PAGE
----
Capital Repertory Theatre Has a “Lobby Hero” You Can Believe In
“Lobby Hero” is a thorny, twisty comedy of morals and integrity that will surprise, delight and reward your investment in it and send you out of the theater hungry for a clarity that the play is striving for.
There is an extended, throw down scene of attraction and confrontation between a rookie cop and a security guard at the top of Act II. Two souls grappling with themselves and each other that will make your night and grateful for your trip to theREP. The arena is an upscale Manhattan high-rise’s lobby and the combatants are a security guard and the patrol cop he’s had his eye on for a while and they throw down for an ecstatic, electric, pulse-quickening brawl of words and postures that will justify your interest in this Naked City morality tale. They circle each other, size each other up, throw their defenses down, engage and retreat to safety as palpably and energetically as if it was a prizefight. It’s an exciting, cherished moment of theater that will hook you, thrillingly performed by Kenny Toll as the guard and Sarah Baskin as the cop. It’s no coincidence that “Lobby Hero” is directed by Megan Sandberg-Zakian who helmed last year’s extraordinary “The Royale” which was concerned with the sweet science and the first black heavyweight champion.
The play by Academy Award winner (“Manchester by the Sea”) Kenneth Lonergan is from 2001 but has many relevant topics electrifying the national discourse recently dealing with sexual harassment in the workplace, the disparity in black convictions and incarceration and perhaps most potently and critically for the audience and its investment in the story is how they respond to the absolute value of honesty and integrity in our daily lives as citizens or whether there are times when less than the whole truth is required.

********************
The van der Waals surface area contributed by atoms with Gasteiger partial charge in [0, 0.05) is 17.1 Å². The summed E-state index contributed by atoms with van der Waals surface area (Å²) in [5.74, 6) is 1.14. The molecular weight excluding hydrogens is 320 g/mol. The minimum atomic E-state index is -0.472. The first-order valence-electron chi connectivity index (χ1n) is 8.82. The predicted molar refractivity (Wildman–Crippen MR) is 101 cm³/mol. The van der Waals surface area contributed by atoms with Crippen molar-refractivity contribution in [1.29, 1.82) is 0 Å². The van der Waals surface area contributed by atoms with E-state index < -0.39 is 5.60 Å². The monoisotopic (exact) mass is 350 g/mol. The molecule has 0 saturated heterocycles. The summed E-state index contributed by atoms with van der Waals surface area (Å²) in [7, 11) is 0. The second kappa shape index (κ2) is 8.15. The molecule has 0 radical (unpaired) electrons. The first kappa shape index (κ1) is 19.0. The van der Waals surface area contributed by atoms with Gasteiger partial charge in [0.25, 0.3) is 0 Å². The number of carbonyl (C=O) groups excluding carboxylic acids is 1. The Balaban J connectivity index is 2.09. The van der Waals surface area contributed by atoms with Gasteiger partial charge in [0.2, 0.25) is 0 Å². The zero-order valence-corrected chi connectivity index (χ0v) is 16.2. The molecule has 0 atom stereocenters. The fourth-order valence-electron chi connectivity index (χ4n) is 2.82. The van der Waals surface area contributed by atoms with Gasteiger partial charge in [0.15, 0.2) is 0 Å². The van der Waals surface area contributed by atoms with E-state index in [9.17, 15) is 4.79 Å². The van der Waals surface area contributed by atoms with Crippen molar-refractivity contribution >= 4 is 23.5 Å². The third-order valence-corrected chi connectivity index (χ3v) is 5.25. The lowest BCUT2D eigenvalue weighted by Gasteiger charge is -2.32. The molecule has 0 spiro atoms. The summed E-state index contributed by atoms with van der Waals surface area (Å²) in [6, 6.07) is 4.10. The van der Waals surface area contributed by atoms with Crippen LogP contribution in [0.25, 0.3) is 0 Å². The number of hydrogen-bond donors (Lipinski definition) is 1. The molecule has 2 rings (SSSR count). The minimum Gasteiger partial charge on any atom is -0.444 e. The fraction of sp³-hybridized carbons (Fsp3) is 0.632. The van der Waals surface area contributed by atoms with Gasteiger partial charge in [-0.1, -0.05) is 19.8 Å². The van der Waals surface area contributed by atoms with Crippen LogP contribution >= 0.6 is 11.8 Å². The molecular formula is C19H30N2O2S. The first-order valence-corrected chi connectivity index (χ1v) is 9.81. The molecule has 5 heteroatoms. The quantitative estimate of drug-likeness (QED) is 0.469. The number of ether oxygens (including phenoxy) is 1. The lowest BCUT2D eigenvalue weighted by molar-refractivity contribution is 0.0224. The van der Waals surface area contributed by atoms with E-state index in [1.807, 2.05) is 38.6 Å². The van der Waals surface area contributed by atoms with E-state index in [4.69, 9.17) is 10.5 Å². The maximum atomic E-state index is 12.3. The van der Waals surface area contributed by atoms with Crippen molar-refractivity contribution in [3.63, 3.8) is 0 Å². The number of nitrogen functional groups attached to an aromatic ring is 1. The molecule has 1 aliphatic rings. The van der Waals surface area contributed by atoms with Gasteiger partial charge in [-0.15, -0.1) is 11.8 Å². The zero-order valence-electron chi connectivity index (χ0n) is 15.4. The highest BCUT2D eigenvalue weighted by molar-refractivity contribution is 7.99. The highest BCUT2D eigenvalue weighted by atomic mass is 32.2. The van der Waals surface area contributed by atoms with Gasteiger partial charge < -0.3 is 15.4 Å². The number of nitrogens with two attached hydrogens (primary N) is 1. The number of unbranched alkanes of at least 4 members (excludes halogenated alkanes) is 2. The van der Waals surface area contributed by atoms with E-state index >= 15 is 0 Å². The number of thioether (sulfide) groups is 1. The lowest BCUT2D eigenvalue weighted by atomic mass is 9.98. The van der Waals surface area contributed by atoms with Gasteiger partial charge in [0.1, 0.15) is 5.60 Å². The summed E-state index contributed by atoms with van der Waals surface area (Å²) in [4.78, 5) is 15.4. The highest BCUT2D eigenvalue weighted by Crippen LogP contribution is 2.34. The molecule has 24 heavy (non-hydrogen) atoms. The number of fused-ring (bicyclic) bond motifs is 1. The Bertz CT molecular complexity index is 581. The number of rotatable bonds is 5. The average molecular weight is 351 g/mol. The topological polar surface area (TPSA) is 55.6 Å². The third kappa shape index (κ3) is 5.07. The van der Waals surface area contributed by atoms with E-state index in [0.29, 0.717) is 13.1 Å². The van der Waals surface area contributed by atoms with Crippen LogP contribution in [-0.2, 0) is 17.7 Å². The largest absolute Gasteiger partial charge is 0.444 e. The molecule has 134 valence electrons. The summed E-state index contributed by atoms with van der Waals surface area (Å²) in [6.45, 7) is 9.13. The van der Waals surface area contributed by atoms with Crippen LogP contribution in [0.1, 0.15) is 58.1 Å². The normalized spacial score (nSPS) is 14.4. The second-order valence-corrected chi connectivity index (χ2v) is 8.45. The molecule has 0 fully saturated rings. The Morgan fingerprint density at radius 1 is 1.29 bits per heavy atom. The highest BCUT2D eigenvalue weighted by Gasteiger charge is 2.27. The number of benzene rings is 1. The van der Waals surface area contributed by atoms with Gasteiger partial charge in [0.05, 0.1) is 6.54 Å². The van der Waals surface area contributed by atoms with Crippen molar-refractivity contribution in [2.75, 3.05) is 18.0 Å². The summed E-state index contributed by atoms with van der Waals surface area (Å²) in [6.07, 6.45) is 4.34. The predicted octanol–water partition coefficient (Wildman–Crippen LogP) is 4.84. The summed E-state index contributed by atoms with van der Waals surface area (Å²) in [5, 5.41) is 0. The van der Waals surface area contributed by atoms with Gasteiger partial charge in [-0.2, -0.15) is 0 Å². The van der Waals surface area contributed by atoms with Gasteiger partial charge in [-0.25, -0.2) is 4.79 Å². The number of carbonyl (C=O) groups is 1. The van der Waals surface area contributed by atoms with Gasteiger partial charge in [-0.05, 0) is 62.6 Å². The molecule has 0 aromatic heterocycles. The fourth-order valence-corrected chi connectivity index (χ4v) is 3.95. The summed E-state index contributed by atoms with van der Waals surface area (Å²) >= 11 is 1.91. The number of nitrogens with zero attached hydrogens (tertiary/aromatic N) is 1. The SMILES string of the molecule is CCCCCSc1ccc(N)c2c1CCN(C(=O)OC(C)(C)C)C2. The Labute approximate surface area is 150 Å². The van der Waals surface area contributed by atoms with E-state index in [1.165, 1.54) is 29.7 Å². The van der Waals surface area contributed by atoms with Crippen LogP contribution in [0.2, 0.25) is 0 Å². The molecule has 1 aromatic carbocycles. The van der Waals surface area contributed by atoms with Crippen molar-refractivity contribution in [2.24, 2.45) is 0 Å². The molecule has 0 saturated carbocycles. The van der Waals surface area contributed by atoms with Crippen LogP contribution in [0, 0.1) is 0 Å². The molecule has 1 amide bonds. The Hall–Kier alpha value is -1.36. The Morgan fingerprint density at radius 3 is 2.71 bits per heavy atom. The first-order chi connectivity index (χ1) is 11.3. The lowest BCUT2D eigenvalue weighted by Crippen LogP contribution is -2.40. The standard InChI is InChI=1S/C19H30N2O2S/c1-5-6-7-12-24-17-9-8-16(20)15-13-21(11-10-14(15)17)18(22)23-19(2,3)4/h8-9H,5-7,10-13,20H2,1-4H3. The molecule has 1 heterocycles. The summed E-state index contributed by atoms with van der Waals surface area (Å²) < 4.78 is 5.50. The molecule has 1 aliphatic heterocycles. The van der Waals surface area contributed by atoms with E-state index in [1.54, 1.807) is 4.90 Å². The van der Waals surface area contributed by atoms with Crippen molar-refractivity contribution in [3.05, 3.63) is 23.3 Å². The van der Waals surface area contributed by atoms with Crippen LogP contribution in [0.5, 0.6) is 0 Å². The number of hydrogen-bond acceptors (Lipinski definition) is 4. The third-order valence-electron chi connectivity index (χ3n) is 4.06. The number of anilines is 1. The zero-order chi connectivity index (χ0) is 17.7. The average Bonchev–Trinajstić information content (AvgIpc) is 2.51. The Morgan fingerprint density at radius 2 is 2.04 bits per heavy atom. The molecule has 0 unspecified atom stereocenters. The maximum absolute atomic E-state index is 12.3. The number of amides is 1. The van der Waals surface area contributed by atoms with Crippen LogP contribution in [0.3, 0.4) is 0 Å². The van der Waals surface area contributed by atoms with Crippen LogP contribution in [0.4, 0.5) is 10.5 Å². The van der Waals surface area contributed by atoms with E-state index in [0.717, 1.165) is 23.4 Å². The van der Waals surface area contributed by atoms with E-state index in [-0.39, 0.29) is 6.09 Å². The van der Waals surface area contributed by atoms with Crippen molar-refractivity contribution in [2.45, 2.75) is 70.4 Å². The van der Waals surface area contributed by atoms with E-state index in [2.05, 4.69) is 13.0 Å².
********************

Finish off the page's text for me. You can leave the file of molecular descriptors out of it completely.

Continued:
The play concerns Jeff (Kenny Toll), a self-described luckless guy who is just trying to get a year of steady employment under his belt so he can move out of his brother and sister-in-law’s place in Astoria and get a place of his own, maybe with a kitchen so he could do some cooking. He inadvertently becomes a conduit to a murder investigation involving his tightly wound boss William’s (Jonathan Louis Dent) brother and a witness to the bad character of his young cop Dawn’s (Sarah Baskin) partner Bill (Mark W. Soucy, the trainer from last year’s “The Royale”).
The cast is terrific. All four are pulled through the knothole in this play, there are many sides to everyone present and there is plenty of humor from all. You will feel like you’ve gotten to know this group very well.
Dent as the boss making his rounds and Jeff’s life difficult by pressing him to go by the book at the top of the show is pitiably on the verge of breaking at the climax as the demands on him nearly overwhelm him. Soucy has all the bluster necessary but an extra messianic glint that nearly sells you on his line of b.s.. Be thankful he’s not a politician. Baskin is a marvel and her flashes of strength, vulnerability, charm, and irritation make you see how perfectly matched she is with Jeff and could make you sigh with gratitude when they finally, briefly move in concert.
Toll is extraordinary. You never know when he’s having you on or is anxiously testing the waters to becoming the person he could be. He easily earns your sympathy and has you laughing throughout the evening, most amiable company which is great because he never leaves the stage. He is the character that makes Lonergan the superior chronicler of the disaffected and you can see the struggle Jeff has trying to live an honest, authentic life in these degraded times. When he says in reference to his father he wonders if you can “inspire that kind of admiration in people and really stand up for what you believe in, and be like an open-minded person?” Dawn quickly assures him “You don’t have to be interesting all the time. I’ll still like you.”
The wood-paneled, glass-enclosed lobby with a desk and neglected sign-in book stage left, an elevator’s doors upstage center and entrance doors stage right. The audience appropriately is on the street outside looking in. There are several scenes staged outside the building under street lamps in the paths used by the audience to get to their seats. It’s a great set (designed by Cristina Todesco) and I especially appreciated the floor which emphasized the gladiatorial conflict. The play begins with Kenny Toll ambling on in the half-light (designed by Devorah Kengmana) to a percussive soundtrack mixed with heavy traffic by Sound Designer, Arshan Gailus. There are no black-outs and the play moves with swiftness and urgency.
I really appreciated the opportunity to finally see “Lobby Hero” in such a world-class production. The play may be 20 years old but Lonergan was looking at core values and whether truth, justice, and the American way were still relevant. The questions have only become more urgent.